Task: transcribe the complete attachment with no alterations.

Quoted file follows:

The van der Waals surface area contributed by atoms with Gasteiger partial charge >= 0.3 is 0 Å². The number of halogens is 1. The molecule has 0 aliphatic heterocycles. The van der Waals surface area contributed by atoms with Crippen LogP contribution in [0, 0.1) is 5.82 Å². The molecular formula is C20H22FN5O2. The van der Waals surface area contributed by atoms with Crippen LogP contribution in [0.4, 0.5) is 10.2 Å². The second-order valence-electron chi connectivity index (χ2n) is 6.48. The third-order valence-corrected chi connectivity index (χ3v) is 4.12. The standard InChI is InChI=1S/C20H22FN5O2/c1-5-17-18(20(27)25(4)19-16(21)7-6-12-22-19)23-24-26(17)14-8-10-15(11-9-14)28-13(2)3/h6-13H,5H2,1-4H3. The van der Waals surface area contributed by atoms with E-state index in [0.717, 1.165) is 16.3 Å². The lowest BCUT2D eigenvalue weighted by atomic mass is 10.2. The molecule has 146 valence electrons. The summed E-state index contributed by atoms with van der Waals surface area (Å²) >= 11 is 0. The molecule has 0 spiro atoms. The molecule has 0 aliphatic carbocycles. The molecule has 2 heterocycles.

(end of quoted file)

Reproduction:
The van der Waals surface area contributed by atoms with Gasteiger partial charge >= 0.3 is 0 Å². The number of halogens is 1. The molecule has 0 aliphatic heterocycles. The van der Waals surface area contributed by atoms with Crippen LogP contribution in [0, 0.1) is 5.82 Å². The molecular formula is C20H22FN5O2. The van der Waals surface area contributed by atoms with Crippen LogP contribution in [0.4, 0.5) is 10.2 Å². The second-order valence-electron chi connectivity index (χ2n) is 6.48. The third-order valence-corrected chi connectivity index (χ3v) is 4.12. The standard InChI is InChI=1S/C20H22FN5O2/c1-5-17-18(20(27)25(4)19-16(21)7-6-12-22-19)23-24-26(17)14-8-10-15(11-9-14)28-13(2)3/h6-13H,5H2,1-4H3. The van der Waals surface area contributed by atoms with E-state index in [0.717, 1.165) is 16.3 Å². The lowest BCUT2D eigenvalue weighted by atomic mass is 10.2. The molecule has 146 valence electrons. The summed E-state index contributed by atoms with van der Waals surface area (Å²) >= 11 is 0. The molecule has 0 spiro atoms. The molecule has 0 aliphatic carbocycles. The molecule has 2 heterocycles.